The other reference comes on the next track…

7Family Business

…Like Alex Haley, take notes of this biography

My family tree consists of street refugees.


One of the dopest things about this track is the sample flip. It’s a recording by John Williams (the classical guitarist, not the film composer) of a composition called Recuerdos de la Alhambra. The magic came when Clef and Forte took this tune, which is originally ‘in 3’ (there are three beats per bar, the majority of music we hear has four beats per bar), and stretched it so that it would fit a common rhythm in 4.

Also, Lauryn Hill might diss 2pac on this track. I leave you to retrace the steps of their beef.


8Killing Me Softly

I’m actually not going to talk about the track that everyone knows so well. Don’t get me wrong, it’s an amazing track. But, to be honest, I kinda prefer the original Roberta Flack version.
– A hush falls over the crowd –



9The Score

The production on the album’s title track really reminds me of something DJ Premier would make – record scratches, lots of vocal samples blended into the track, including vocals from other tracks by the artists currently rocking the beat. These Fugees vocal samples come from all parts of the album, songs before this track, and songs that have not been heard, if its your first time listening through the album, and you’re doing so in a linear fashion. This beat either messes up the timeline, or works as a crystal ball of sorts, previewing lyrics and sounds yet to be heard.


10The Mask

Pras steals this track. That’s partially motivated by the sudden change in the beat, but even beyond that, his style of storytelling is perfect for this track’s overarching theme of people hiding their true selves.

As I rung the bell someone tapped me on my back
I turned around to look, it was a rookie in a mask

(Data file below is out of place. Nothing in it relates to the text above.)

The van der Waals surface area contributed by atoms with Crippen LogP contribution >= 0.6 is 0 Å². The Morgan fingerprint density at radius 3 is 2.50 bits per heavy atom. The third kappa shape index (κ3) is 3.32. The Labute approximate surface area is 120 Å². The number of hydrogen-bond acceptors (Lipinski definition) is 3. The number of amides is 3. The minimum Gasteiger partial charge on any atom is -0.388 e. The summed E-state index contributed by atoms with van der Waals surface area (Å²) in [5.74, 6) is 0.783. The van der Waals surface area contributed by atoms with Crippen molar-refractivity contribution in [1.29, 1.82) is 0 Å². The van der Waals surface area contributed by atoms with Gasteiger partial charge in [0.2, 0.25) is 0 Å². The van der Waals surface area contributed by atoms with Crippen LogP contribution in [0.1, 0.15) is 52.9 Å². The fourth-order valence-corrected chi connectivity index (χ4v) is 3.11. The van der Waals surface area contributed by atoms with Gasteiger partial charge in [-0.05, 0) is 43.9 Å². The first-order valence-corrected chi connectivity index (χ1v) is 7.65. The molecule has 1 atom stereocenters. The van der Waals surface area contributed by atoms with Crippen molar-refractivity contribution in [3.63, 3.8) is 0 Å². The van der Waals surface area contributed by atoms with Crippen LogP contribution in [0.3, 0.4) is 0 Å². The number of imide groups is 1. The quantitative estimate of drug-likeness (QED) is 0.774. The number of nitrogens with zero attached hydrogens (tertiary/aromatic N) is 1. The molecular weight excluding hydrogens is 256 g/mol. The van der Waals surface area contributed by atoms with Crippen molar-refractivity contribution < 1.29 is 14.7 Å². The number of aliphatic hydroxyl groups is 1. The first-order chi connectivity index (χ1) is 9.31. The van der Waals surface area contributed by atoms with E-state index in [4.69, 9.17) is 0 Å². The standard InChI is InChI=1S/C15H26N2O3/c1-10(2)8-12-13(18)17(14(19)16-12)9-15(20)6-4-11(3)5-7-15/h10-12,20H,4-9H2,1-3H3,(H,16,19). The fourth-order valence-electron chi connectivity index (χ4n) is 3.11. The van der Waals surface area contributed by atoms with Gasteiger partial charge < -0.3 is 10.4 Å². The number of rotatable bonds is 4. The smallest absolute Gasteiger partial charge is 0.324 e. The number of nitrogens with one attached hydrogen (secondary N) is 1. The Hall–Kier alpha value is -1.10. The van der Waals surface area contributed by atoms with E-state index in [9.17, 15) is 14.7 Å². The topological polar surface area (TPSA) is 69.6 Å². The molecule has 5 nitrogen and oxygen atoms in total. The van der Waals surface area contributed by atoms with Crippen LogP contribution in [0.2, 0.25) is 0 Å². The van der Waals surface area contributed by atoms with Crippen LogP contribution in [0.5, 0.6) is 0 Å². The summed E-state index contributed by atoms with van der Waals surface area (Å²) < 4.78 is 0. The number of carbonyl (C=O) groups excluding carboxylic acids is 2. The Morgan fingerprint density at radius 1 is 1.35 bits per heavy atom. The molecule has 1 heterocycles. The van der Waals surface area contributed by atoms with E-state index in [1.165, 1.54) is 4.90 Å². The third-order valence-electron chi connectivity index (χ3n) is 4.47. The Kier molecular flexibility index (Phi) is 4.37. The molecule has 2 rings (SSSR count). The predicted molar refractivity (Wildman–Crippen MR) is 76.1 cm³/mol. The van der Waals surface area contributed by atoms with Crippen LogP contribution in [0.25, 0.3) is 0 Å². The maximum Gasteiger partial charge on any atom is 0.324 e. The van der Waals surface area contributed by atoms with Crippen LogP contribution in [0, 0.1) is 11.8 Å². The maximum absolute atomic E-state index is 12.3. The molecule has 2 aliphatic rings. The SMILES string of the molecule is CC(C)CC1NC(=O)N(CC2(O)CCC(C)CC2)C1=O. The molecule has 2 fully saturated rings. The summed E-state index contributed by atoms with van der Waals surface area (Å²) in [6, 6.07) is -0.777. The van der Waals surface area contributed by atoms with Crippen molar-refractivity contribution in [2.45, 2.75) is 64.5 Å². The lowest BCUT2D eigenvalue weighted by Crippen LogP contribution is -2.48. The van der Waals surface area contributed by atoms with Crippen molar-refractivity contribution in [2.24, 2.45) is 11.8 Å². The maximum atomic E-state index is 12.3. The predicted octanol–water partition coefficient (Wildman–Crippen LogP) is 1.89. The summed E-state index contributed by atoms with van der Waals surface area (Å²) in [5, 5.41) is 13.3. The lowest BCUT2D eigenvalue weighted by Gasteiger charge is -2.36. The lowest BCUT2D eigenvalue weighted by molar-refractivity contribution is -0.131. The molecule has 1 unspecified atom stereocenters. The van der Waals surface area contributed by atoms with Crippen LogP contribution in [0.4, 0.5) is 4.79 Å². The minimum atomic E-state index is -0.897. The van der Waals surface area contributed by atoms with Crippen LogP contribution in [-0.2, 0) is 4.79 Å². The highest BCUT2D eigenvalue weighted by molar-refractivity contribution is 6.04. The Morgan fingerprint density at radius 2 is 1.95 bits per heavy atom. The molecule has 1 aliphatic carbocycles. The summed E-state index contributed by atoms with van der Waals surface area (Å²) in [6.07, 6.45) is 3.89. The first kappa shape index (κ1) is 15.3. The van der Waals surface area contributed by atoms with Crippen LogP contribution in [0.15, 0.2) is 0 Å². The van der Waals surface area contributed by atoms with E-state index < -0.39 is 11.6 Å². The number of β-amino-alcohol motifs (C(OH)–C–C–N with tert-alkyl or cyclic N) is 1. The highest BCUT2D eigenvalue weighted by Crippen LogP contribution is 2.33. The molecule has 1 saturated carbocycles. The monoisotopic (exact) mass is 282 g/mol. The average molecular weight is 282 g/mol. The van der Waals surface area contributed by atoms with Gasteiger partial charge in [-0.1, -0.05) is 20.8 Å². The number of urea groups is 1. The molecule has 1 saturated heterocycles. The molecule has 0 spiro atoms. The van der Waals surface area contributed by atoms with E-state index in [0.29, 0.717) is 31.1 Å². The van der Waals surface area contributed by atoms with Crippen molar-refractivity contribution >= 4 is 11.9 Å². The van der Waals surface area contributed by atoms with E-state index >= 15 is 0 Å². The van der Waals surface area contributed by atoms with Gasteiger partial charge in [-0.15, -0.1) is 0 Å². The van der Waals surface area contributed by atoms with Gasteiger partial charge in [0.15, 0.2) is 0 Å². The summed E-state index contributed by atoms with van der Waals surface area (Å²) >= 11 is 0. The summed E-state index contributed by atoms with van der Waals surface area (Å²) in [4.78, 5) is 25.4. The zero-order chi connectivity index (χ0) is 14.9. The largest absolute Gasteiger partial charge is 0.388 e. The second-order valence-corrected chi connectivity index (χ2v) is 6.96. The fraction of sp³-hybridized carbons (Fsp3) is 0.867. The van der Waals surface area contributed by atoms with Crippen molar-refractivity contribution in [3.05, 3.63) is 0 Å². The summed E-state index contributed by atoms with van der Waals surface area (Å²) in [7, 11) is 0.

He said, “I got a itchin’ on my trigger

Don’t move nigga, I’m taking you for murder!”
See cops got two faces like two laces on my Reeboks

My knees knock as I step back for a clear shot
“Well did you shoot him?” Nah, kid, I didn’t have the balls

That’s when I realized I’m bumpin’ too much Biggie Smalls


In my humble opinion, this is hands down the best track on the entire album. The Fugees teamed up with The Outsidaz for one of the illest posse cuts in the history of hip-hop. With all of the verses focused on living life as outlaws, this is a Western I would actually want to watch. The emcee pairs work ridiculously well: Pacewon and Wyclef, Rah Digga and Lauryn Hill, Young Zee and Pras, then John Forte carrying his own verse.

We make moves in stagecoaches, Rah Digga lights the roaches

If anyone approaches, we like ‘noches, buenos’
Then I compose a poem for the many gunslingers
R&B singers, perpetrating guns with two fingers


Medina is the east side of town, lounge never til we yawnin’

Gun play is regular, front page is the bonus

Life’ll keep existing as I’m shittin’ on opponents (x2)

-John Forte

12No Woman, No Cry

Wyclef’s heartfelt Bob Marley cover changes some of the lyrics and some of the place names, but the original sentiment is still there. I always found this to be an interesting moment on the album, especially following directly after a song as aggressive as “Cowboys”. I usually skipped this song when I was listening to the album. Feelings? Get those out of here!
Listening to it now, however, it makes a lot of sense to me. It’s a bit of a transition out of the album, but it leads into what’s probably the darkest, most introspective track on the album…


…at least as far as Lauryn’s verse is concerned.
Gravity is built within the verses on this track by the increasingly intense sound of a guitar strumming a single, metallic, somewhat out-of-tune note the moves simultaneously with the emcees raising the intensity of their voices.

Christ took a sip of the Amaretto
Passed it down the table said “Today, I’ll be betrayed by one of you twelve disciples”
“Give me a clue, who could do this to you??
The kid on the block who make less money than you!”


When my peoples would protest
I told them mind their business, cause my shit was complex, more than just the sex
I was blessed, but couldn’t feel it like when I was caressed
I’d spend nights clutching my breasts overwhelmed by God’s test
I was God’s best contemplating death with a Gillette!
But no man is ever worth the paradise manifest


I’ll spare you the Outro and bonus tracks, I’ve gone on for long enough. This album, on the other hand, is absolutely timeless. I’m constantly floored by the simplicity of it all, in comparison to a lot of the hip-hop from the last 5 years that I listen to. The Score is loops, drums, and rhymes. No bells, no whistles. And that’s why it will always be one of my favorite albums. Hit me up in 2026, I’d love to tell you what else I’ve noticed.